Wondering how to make the impossible happen? Journalist Elizabeth Johnson tells us how she secured one of the few slots to see America's most photogenic waterfall.
GRAND CANYON NATIONAL PARK, Arizona – Hidden deep in a of the Grand Canyon, water runs turquoise over orange rock.
The five waterfalls near Supai thunder powerfully across the desert, their reverberations so strong they thrum in your chest. Havasu Falls is an oasis in the truest sense, a patch of land surrounded by dry dust. The Havasupai Indian tribe, known as the people of the blue-green waters, have guarded it for centuries.
Hikers trek ten miles in each direction for a chance to see the falls and swim in the aquamarine waters. For years, it has been on my bucket list. But there's one problem: It's on everyone else's, too.
You have a better chance of getting into Hogwarts University or scoring front-row tickets to a Beyoncé concert than scoring the rare permit to visit Havasu Falls. The tribe begins selling camping reservations by phone on February 1. Some 250 slots are available each night. Within days, they sell out for the entire calendar year.
The first day permits went on sale, I called around 2,000 times — really. After hours of busy signals, I dejectedly scrolled through Twitter, wondering if there was anyone who had gotten the so-called golden ticket.
"At least a half-dozen of us called ALL DAY and no one got through," said one tweet.
The tales of woe continued, "This is all I have ever wanted," read another woman's post.
Me too, sister. Me too.
But on the second day, after calling another 2,344 times and nearly throwing my iPhone out a seventh-floor office window, I experienced a miracle. (A miracle bigger than my seventh-grade crush calling me after school on my landline.) A link to an surfaced online. The tribe had quietly launched the website days before.
I snatched camping permits for three nights in March, then called every relative and friend in my list to fill them in. My joy was unparalleled. I had gotten my beloved Havasu camping permits. Is this the pride new parents feel when they see their first-born?
One month later, my boyfriend Loren and I stood at the trailhead on Hualapai Hilltop. We landed at McCarran International Airport (LAS) in Las Vegas the night before, then drove through scrubby desert to sleep in the parking lot. We each carried one gallon of water and snacks raided from the aisles of REI.
Now we just had to survive the hike. (And by "we," I mean "me.") The first two miles descended down a series of switchbacks to the valley floor below. The following six miles were a slow descent. There was no shade, and small pebbles became lodged in our shoes. But the sun was bright and the trail deserted. I ate all of my snacks and Loren's, too.
It felt like no time at all when we reached Supai Village, the most isolated town in the continental United States. On either side of dirt streets were crumbling houses strung with Christmas lights and tinsel. Small children biked past the only grocery store, and horses carried cartons of mail to the post office. Above us were towering craggy cliffs sculpted long ago by icebergs. It felt like a different world, one stopped in time.
After checking in at the office, we had another two miles of hiking to campgrounds in the canyon. My head throbbed from the heat and the dust. "How am I going to get out of here?" the little voice in the back of my head said. "SOS, helicopter my corpse out."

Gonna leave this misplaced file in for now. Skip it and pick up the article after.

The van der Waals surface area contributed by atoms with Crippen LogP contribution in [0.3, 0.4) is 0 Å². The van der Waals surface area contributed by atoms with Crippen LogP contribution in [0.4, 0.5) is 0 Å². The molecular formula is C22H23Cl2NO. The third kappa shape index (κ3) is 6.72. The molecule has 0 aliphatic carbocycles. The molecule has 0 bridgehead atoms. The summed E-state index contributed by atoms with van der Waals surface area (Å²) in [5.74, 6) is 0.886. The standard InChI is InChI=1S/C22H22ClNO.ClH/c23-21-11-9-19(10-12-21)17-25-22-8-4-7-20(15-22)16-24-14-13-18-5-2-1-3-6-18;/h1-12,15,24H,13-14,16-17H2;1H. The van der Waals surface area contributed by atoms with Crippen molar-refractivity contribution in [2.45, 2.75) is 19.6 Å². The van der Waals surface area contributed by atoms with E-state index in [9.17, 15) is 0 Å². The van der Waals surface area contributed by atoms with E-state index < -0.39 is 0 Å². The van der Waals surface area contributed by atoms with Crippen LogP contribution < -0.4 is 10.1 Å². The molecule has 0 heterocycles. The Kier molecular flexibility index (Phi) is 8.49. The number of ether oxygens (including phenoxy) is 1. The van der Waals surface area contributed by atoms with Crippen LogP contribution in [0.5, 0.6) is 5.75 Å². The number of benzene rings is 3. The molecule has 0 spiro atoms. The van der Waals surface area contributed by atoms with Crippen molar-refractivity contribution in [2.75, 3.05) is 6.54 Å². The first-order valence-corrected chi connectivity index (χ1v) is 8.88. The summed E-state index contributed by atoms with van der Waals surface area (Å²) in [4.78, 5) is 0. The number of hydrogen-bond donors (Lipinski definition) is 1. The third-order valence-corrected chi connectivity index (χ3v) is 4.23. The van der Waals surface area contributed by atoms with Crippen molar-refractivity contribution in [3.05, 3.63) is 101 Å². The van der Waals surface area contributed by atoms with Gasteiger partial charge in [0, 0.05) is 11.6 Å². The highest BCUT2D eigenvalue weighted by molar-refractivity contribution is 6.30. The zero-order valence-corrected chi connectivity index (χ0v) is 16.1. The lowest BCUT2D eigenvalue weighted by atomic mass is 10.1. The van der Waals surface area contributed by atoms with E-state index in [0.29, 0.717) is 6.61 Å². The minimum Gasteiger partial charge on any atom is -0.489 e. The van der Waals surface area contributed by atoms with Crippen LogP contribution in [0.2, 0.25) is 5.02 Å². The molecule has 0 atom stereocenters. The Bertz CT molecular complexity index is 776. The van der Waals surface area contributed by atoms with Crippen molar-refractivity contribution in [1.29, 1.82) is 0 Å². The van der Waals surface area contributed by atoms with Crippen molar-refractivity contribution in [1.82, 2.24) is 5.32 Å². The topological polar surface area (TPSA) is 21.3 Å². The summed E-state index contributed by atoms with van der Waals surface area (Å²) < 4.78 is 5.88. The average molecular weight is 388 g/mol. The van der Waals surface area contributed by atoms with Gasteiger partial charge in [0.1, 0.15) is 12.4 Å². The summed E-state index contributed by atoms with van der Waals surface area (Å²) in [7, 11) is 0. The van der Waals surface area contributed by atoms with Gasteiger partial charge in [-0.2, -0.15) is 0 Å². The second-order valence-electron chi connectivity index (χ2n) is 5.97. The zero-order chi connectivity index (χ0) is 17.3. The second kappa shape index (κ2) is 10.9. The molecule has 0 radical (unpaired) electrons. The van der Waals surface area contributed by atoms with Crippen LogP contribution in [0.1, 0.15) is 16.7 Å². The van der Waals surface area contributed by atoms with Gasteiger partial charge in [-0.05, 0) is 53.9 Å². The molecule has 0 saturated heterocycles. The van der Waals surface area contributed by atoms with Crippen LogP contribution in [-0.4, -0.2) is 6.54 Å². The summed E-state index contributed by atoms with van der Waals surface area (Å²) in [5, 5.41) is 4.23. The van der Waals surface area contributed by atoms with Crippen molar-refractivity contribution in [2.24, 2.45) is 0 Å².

And then we rounded the corner. Loren grabbed my hand, and we stood in awe. Turquoise water streamed over the edge of a cliff, plunging into a stream way down below. Clusters of campers with sweat stains on their T-shirts peered over the path at the waterfall, their backpacks tossed to the ground. The only sound was the roar of water and the thrumming of my racing heart.
Havasu Falls, finally.
If it's the last item I check off my bucket list, I will die happy.
PLAN YOUR TRIP
Campsites accommodate 250 people per night. There are primitive toilets and pumps with drinking water. Native Americans sell tasty Indian tacos — fried flat bread with pinto beans, canned diced tomatoes, cheese, and fried hamburger — nearby. The best camping spots are near the water.
Getting A Permit
Campgrounds: +1-928-448-2180; +1-928-448-2121; +1-928-448-2141; +1-928-448-2237
Entrance fee: $50; camping fee: $25 per person per night; environment fee: $10.
Horse transportation (optional): $121 per animal, one-way.
Little Navajo Falls: The first set of falls parallel to the trail were destroyed by flash floods in 2008. The formerly 70-foot drop has been reduced to multiple small segments. They are still beautiful.
Lower Navajo Falls: The water picks up speed downstream, crashing over Lower Navajo Falls, which are also known as Rock Falls.
Havasu Falls: This is the waterfall of your Instagram photo dreams. Aquamarine water cascades over desert rock and emerald moss to a pool 100 feet below. Campers swim in the waters and picnic on nearby tables.
Mooney Falls: A half-mile past the campgrounds' end, the magnificent Mooney Falls thunders into the canyon. Descending the largest of the Havasupai Falls involves two tunnels, ladders, and chains slicked by precipitation. It's well worth the hike, but it is not for the physically weak.
Beaver Falls: Only about two percent of campers make it to this remote waterfall, which is about three-and-a-half miles away from the campsite. The hike involves tiptoeing across decrepit wooden bridges and up rickety ladders. But the cliff-jumping and swimming is unparalleled.
The trek to Havasu Falls is a strenuous, ten-mile trip each way and takes about six hours. The return to Hualapai Hilltop, where you park your car, is uphill the entire way. The last two miles are a complicated series of switchbacks that stress even the most experienced hiker. Bring at least one gallon of water and hike early in the morning to avoid heat stroke.